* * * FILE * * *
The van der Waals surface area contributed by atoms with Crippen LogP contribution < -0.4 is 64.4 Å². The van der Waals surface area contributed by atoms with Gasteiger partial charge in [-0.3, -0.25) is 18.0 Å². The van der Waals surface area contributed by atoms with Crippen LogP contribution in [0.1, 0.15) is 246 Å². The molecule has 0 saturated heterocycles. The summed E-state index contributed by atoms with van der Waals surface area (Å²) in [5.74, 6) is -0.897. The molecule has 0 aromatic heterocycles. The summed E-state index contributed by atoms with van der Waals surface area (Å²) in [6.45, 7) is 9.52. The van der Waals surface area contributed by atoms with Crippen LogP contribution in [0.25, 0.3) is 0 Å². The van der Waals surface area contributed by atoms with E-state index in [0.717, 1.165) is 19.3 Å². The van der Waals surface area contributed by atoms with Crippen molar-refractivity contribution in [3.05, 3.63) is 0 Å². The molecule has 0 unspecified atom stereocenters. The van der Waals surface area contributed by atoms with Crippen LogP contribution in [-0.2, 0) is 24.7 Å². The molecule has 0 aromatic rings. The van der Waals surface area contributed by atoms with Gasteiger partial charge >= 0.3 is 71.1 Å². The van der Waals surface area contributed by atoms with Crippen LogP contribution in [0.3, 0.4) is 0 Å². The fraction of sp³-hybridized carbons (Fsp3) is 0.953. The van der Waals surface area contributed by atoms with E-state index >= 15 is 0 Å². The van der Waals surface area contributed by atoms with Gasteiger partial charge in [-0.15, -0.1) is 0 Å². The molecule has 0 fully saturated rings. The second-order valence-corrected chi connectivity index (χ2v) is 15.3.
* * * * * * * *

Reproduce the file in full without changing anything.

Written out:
The van der Waals surface area contributed by atoms with Crippen LogP contribution < -0.4 is 64.4 Å². The van der Waals surface area contributed by atoms with Gasteiger partial charge in [-0.3, -0.25) is 18.0 Å². The van der Waals surface area contributed by atoms with Crippen LogP contribution in [0.1, 0.15) is 246 Å². The molecule has 0 saturated heterocycles. The summed E-state index contributed by atoms with van der Waals surface area (Å²) in [5.74, 6) is -0.897. The molecule has 0 aromatic heterocycles. The summed E-state index contributed by atoms with van der Waals surface area (Å²) in [6.45, 7) is 9.52. The van der Waals surface area contributed by atoms with Crippen LogP contribution in [0.25, 0.3) is 0 Å². The van der Waals surface area contributed by atoms with E-state index in [0.717, 1.165) is 19.3 Å². The van der Waals surface area contributed by atoms with Crippen molar-refractivity contribution in [3.05, 3.63) is 0 Å². The molecule has 0 unspecified atom stereocenters. The van der Waals surface area contributed by atoms with Crippen LogP contribution in [-0.2, 0) is 24.7 Å². The molecule has 0 aromatic rings. The van der Waals surface area contributed by atoms with Gasteiger partial charge >= 0.3 is 71.1 Å². The van der Waals surface area contributed by atoms with Crippen LogP contribution in [0.3, 0.4) is 0 Å². The fraction of sp³-hybridized carbons (Fsp3) is 0.953. The van der Waals surface area contributed by atoms with E-state index >= 15 is 0 Å². The van der Waals surface area contributed by atoms with Gasteiger partial charge in [-0.15, -0.1) is 0 Å². The molecule has 0 fully saturated rings. The second-order valence-corrected chi connectivity index (χ2v) is 15.3.